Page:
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Changes to Legislation in October 2013


Increase in NMW rates

The following rates apply to the National Minimum Wage (NMW) from 1 October 2013:

Workers aged 21 and over £6.31 per hour

Workers aged 18 to 20 £5.03 per hour

Workers aged 16 to 17 £3.72 per hour

Apprentices (those under the age of 19 and older apprentices in the first year of apprenticeship) £2.68 per hour


Changes to the Employment Tribunal Process

Since 29th July 2013 there is now a requirement for anyone taking a Company to Tribunal to pay a fee. The idea being that this fee will encourage an early settlement of claims.

The fees are set at two levels, depending on the nature of the claim:

Type A claims are straightforward claims for defined sums, e.g. sums due on termination of employment such as redundancy pay, holiday pay or unauthorised deductions from wages.

Type B claims are more complex, e.g. unfair dismissal, discrimination and whistleblowing.

The fees are also in two parts - The claimant must pay an initial issue fee when they lodge a claim and, if the claim is set down for a final hearing, they must then pay an additional fee as detailed below.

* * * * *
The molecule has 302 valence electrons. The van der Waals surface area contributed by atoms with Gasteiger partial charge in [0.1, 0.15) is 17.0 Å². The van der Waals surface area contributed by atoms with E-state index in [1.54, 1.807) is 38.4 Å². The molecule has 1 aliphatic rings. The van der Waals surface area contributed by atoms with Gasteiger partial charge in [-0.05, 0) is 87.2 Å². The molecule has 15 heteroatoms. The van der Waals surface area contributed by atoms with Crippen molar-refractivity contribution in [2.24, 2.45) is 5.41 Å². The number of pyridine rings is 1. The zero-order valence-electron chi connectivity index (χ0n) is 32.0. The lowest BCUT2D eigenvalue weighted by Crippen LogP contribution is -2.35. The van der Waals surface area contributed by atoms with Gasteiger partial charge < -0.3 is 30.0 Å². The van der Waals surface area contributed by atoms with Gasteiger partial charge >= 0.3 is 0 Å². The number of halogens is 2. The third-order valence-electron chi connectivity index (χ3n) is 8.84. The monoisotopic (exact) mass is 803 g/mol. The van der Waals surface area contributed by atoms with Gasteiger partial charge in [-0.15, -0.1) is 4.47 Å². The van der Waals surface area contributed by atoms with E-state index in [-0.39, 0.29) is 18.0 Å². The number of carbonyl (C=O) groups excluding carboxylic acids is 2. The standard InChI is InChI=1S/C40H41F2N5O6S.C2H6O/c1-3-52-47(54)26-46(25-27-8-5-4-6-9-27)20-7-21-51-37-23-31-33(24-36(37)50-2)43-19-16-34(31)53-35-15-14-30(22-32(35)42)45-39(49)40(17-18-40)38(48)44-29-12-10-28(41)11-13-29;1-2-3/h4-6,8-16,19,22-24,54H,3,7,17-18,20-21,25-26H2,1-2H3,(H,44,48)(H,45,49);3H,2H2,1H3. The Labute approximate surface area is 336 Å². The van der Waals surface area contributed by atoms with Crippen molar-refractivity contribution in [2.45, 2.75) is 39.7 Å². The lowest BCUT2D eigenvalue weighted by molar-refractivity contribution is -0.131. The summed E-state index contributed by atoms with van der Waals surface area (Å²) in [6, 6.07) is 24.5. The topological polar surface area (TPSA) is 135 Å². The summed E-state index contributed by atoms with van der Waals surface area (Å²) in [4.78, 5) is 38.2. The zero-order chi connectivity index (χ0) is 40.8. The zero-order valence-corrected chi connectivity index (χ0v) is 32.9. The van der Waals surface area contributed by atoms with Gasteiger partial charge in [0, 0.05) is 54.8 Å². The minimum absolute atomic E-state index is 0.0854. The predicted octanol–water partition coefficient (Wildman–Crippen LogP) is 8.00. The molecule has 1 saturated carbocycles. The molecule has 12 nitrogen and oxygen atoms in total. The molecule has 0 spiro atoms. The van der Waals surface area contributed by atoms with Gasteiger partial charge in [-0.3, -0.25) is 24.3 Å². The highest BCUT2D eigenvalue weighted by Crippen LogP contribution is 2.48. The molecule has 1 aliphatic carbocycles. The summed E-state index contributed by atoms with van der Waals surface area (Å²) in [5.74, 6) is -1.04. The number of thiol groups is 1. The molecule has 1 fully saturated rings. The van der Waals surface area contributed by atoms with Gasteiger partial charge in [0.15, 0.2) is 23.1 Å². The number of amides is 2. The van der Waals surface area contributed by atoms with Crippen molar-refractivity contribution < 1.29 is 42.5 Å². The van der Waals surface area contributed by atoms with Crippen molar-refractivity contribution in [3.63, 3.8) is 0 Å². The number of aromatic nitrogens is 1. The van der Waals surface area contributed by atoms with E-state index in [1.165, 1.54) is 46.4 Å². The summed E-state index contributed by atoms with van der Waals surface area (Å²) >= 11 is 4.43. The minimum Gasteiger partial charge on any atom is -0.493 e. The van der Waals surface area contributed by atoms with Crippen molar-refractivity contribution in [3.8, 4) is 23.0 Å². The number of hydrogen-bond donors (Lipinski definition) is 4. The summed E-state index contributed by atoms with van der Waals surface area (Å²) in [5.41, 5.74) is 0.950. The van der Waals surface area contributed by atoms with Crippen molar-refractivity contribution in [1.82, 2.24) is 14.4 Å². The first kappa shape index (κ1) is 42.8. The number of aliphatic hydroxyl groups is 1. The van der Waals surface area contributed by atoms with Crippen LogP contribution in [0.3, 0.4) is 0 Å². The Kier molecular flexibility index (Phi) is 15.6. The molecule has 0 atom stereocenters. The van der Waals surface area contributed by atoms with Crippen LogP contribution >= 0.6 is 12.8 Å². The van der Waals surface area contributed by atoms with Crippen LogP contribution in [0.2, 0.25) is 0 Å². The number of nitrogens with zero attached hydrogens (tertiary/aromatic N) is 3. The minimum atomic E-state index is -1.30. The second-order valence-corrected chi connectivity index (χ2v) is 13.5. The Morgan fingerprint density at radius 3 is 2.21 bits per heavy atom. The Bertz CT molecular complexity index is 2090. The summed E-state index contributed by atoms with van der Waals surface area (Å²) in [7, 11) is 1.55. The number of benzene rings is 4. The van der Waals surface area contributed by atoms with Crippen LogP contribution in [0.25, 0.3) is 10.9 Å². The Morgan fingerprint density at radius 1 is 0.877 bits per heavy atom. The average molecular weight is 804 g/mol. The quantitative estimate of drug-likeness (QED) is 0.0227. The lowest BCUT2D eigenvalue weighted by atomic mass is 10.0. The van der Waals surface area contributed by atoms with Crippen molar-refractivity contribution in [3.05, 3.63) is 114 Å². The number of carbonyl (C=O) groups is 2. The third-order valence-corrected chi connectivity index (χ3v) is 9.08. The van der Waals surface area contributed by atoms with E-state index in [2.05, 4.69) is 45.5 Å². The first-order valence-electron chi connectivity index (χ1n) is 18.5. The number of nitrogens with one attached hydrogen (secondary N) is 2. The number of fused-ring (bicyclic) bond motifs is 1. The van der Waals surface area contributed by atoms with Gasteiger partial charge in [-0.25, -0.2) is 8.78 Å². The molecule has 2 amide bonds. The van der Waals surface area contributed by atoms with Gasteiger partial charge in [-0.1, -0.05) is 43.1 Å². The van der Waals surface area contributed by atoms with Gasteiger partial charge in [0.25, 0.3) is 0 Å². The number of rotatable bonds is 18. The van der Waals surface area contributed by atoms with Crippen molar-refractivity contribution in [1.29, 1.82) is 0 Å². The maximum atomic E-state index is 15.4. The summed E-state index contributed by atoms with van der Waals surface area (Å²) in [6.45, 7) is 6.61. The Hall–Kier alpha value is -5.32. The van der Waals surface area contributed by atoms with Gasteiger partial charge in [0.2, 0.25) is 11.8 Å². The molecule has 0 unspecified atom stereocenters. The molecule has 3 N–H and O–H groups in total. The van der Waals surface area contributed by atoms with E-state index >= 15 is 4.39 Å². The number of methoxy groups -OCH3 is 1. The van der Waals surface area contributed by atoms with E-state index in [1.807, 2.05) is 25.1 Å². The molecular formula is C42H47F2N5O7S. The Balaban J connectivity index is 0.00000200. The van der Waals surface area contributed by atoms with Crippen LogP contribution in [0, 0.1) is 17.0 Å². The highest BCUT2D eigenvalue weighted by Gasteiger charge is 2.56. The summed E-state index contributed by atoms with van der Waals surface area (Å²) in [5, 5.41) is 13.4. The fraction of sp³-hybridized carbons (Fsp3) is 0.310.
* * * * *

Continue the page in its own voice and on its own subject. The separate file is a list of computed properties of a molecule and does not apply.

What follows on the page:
Type A: £160 issue fee, £230 hearing fee

Type B: £250 issue fee, £950 hearing fee

All such claims should be lodged first with ACAS to allow pre-claim conciliation to take place, This is set to come into force in April 2014.

A new cap of one year’s salary has been introduced in respect of the compensatory award for unfair dismissal. This involves an individual limit for successful claimants of one year’s salary, subject to the existing overall limit (currently £74,200).


Useful Do’s and Don’ts for Employers when faced with a Tribunal claim


  • recognise that employees have a wide range of employment statutory rights
  • abide by the strict time limits for response
  • provide full information and documentation to defend a tribunal claim
  • take seriously the presentation of a questionnaire in respect of an employee’s allegation of discrimination or unequal pay
  • prepare thoroughly for the hearing.....
  • use the services of an ACAS conciliation officer where necessary
  • consider carefully whether a compromise agreement, now settlement agreement, would be a better more satisfactory way of resolving the dispute
  • consider whether mediation would help to resolve the dispute.


  • attempt to remove, or contract out of, any statutory rights to which employees are entitled
  • delay in returning form ET3 (response form) to the tribunal
  • try to hide any relevant facts from an employment tribunal
  • attempt to defend a case when it is obvious that the employee’s claim will succeed at a tribunal hearing
  • ignore a questionnaire presented by an employee in respect of a complaint of discrimination or unequal pay

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